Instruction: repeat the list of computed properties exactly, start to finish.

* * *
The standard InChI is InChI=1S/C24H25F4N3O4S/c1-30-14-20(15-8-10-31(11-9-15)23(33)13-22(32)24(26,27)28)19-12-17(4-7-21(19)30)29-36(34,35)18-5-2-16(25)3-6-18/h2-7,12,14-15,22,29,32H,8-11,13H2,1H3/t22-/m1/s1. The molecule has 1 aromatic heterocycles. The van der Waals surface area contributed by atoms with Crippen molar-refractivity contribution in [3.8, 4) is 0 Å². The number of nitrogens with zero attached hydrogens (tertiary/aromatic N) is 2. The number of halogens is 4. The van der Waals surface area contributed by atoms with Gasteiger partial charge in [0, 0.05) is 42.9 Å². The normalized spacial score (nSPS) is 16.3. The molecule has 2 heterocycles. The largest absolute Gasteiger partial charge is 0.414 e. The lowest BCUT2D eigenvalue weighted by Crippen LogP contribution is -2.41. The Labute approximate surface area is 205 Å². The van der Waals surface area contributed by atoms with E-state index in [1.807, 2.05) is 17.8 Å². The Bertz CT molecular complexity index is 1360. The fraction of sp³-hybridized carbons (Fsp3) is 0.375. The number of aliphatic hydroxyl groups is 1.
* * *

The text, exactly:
The standard InChI is InChI=1S/C24H25F4N3O4S/c1-30-14-20(15-8-10-31(11-9-15)23(33)13-22(32)24(26,27)28)19-12-17(4-7-21(19)30)29-36(34,35)18-5-2-16(25)3-6-18/h2-7,12,14-15,22,29,32H,8-11,13H2,1H3/t22-/m1/s1. The molecule has 1 aromatic heterocycles. The van der Waals surface area contributed by atoms with Crippen molar-refractivity contribution in [3.8, 4) is 0 Å². The number of nitrogens with zero attached hydrogens (tertiary/aromatic N) is 2. The number of halogens is 4. The van der Waals surface area contributed by atoms with Gasteiger partial charge in [0, 0.05) is 42.9 Å². The normalized spacial score (nSPS) is 16.3. The molecule has 2 heterocycles. The largest absolute Gasteiger partial charge is 0.414 e. The lowest BCUT2D eigenvalue weighted by Crippen LogP contribution is -2.41. The Labute approximate surface area is 205 Å². The van der Waals surface area contributed by atoms with E-state index in [1.807, 2.05) is 17.8 Å². The Bertz CT molecular complexity index is 1360. The fraction of sp³-hybridized carbons (Fsp3) is 0.375. The number of aliphatic hydroxyl groups is 1.